International media coverage of “fake news” in the 2016 U.S. presidential election has dramatically increased international attention on the role of digital disinformation in elections. While attention has focused on the influence of Russia’s propaganda efforts in the United States and Europe, the problem is, in fact, much broader. Digital disinformation is a global challenge that will require new coalitions, tools, and strategies to address.
As reliance on social media and the Internet for news and information has risen, political discourse has rapidly moved online. However, in most countries, the ability to engage in free and meaningful speech online is under threat. Moreover, as authoritarian governments face increased pressure from an “Internet public,” many are incorporating new online repression tactics to erode democratic dialogue and broader support for democracy around the globe. Authoritarian regimes around the world are engaged in a long-term and well-resourced program of undermining the democratic rights of citizens online by polluting online democratic discourse through disinformation and distributed denial of democracy (DDoD) attacks. Lessons learned from their own countries and from developing democracies are increasingly being applied by authoritarian regimes to consolidated democracies with the intent to disrupt democratic institutions and to reduce the appeal of the democratic model. Digital disinformation reduces the utility of the Internet and social media for genuine democratic discourse. Governments have already begun to develop more advanced technologies and computerized propaganda techniques using artificial intelligence and algorithms that can write and distribute disinformation at an alarming rate.
Ad-hoc discussions and interventions have been initiated by media and technology companies to address these challenges, but there has been little continuous dialogue with and among political stakeholders, researchers, media and technology companies to discuss how to preserve democratic dialogue online. In response, the National Democratic Institute for International Affairs and the Center on Democracy, Development and the Rule of Law at Stanford University as part of the Disinformation at Stanford University held a two-day conference that took place from 26 till 27 June 2017 at Stanford University (www.disinfoweek.org). The event convened representatives from media and technology companies, political leaders, activists, philanthropists, and researchers.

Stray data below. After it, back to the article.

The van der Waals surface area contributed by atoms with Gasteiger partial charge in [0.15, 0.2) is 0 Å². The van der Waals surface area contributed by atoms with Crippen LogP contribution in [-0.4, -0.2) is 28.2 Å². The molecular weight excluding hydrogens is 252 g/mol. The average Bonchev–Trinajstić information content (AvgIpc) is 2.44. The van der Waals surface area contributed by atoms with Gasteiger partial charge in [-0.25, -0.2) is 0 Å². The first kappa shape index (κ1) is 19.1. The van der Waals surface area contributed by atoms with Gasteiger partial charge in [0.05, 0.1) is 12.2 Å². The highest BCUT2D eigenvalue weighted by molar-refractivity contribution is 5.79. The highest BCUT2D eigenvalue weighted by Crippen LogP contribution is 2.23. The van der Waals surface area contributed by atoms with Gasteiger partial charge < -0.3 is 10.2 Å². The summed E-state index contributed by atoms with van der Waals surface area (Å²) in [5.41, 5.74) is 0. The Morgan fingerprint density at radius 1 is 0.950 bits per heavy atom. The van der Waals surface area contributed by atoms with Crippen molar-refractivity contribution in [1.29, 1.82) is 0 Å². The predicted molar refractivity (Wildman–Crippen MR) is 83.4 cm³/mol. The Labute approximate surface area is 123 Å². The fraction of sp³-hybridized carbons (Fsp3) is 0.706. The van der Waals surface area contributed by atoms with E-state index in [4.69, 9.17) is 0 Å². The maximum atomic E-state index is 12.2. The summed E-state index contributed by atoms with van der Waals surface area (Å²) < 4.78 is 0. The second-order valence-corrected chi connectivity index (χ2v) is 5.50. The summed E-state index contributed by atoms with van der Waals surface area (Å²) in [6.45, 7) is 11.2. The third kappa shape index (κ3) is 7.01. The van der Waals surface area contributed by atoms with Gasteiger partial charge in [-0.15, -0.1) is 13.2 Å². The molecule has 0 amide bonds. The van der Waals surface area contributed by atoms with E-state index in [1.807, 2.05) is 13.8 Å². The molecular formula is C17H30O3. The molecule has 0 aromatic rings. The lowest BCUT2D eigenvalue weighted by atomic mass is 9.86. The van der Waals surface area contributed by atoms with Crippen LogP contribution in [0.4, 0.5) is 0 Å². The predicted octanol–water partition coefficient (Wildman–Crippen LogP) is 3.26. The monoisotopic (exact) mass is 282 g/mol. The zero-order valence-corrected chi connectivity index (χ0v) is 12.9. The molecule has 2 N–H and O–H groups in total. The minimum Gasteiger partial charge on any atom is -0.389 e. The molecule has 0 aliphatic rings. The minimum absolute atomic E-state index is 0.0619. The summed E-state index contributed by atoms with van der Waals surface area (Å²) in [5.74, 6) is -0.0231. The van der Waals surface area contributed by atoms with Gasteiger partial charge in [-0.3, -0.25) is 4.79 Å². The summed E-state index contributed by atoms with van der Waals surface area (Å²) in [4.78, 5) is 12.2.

The main objectives of the forum were to network senior actors across politics, technology, academia, media, philanthropy, and activism to strengthen information integrity, particularly in the context of elections; to enable these actors to share the latest knowledge in the community regarding successful coalitions, tools and solutions for addressing the spread and consumption of digital disinformation and to ensure the success of these goals, we've built a rigorous agenda with opportunities for interactive, collaborative discussion.
Joined by Steve Grove, the director of Google News Lab, Raisa Wickrematunge, the co-editor of Groundviews of the Centre for Policy Alternatives and Patience Zirima, the director of Media Monitors Zimbabwe, Rasťo Kužel of MEMO 98 discussed the media efforts to build resilience to disinformation. More specifically, the panel focused on how can political leaders and institutions better collaborate with media organizations and content publishers in their countries to curb disinformation and support media literacy and how to promote collaboration between the tech industry and international publishers and building more resilient online media ecosystems globally and particularly in the developing world. The panel was moderated by Mark Nelson, the Director of Center for International Media Assistance.
Joined by Julia Brothers, the Senior Election Program Manager at National Democratic Institute and Margo Gontar, the Co-Founder of StopFake, the MEMO expert also facilitated a breakout session on how to define disinformation in the electoral context, what tools currently exist to monitor it and how the disinformation varies from country to country as well as what standards to apply in tackling it. For more information and agenda, please see also https://www.disinforum.org/agenda/